Recently, the 15,000 member strong National Black Police Association endorsed Proposition 19, the California ballot initiative that proposes to legalize, regulate, and tax marijuana. Neill Franklin, the executive director Law Enforcement Against Prohibition and a retired African American police officer with over 30 years of experience in law enforcement appeared on MSNBC to discuss the endorsement.

Franklin summed up the biggest problem with our war on marijuana in one word: “Violence.” Explaining why he and other police offices supports marijuana legalization:

Primarily, violence in this country. The cartels are now in over 200 cities in our country–with that comes violence. We have our neighborhood gangs–with that comes violence. And it is all attributed to prohibition of drugs in this country. And in order to eliminate that violence and harm we have to end our war on drugs.

The money from illegal drugs has been providing a large and dependable financial pipeline to violent criminal organizations including American gangs and international drug cartels. In the last several years, the drug cartels in Mexico have killed over 28,000 people. By legalizing marijuana, it would deprive these criminal enterprises of a huge source of their funding.

Franklin pointed out that roughly three-quarters of all Americans think our current drug policy has failed, and now is the time for a debate about a new direction at both the state and federal level.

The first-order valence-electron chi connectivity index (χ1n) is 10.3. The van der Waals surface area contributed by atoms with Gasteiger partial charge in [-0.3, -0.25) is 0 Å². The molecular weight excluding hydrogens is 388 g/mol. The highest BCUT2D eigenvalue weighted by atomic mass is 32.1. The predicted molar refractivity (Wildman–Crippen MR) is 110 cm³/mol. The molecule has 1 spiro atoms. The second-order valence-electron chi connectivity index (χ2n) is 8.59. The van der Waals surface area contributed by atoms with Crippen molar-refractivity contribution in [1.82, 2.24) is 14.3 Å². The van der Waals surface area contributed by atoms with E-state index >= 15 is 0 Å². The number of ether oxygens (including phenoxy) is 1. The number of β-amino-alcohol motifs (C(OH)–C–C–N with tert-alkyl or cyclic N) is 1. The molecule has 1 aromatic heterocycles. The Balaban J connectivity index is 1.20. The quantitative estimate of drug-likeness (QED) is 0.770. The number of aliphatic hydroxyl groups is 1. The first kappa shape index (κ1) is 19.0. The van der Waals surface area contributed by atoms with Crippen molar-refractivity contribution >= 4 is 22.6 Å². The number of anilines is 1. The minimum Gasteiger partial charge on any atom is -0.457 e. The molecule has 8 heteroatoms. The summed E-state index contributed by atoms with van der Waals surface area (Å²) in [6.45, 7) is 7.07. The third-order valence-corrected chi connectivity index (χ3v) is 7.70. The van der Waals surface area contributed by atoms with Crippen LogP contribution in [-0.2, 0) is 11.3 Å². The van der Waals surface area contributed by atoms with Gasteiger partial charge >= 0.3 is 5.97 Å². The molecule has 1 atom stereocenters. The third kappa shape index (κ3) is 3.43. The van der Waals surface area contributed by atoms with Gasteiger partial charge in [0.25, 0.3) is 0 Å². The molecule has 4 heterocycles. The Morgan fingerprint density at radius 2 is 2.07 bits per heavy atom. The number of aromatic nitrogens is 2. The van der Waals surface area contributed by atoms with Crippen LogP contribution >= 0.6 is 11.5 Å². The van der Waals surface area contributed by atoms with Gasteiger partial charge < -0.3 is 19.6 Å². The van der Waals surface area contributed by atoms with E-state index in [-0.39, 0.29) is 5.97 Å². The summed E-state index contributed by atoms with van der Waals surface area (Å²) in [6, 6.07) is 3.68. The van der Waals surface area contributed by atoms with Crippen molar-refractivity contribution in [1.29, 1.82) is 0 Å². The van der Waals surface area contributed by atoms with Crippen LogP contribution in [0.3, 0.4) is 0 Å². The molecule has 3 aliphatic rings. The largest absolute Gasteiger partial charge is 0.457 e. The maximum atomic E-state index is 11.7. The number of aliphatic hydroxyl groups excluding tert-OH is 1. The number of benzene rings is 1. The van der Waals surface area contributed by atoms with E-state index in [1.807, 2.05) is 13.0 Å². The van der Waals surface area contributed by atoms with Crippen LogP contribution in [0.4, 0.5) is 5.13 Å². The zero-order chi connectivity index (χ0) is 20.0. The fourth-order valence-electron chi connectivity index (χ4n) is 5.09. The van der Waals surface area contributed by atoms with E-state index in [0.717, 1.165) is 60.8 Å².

The problem with our war on marijuana isn’t limited to violence. It is a waste of resources that could be better spent elsewhere, and the enforcement of our marijuana laws has always been disproportionately detrimental and unfair to African Americans. As Ron Hampton, the executive director of the National Black Police Association, explained when laying out reasons for their endorsement of Prop 19 (via the LA Times):

“It means that we will be locking up less African American men and women and children who are using drugs,” said Hampton, a retired Washington, D.C., police officer with 25 years experience. “We’ve got more people in prison. We’ve got more young people in prison. Blacks go to jail more than whites for doing the same thing.”

Hampton said that the money being spent on the war on drugs could be better spent on education, housing and creating jobs. “It just seemed like to me that we have been distracted in this whole thing,” he said. “We can take that money, and focus and concentrate on things that really make a difference in our community.”

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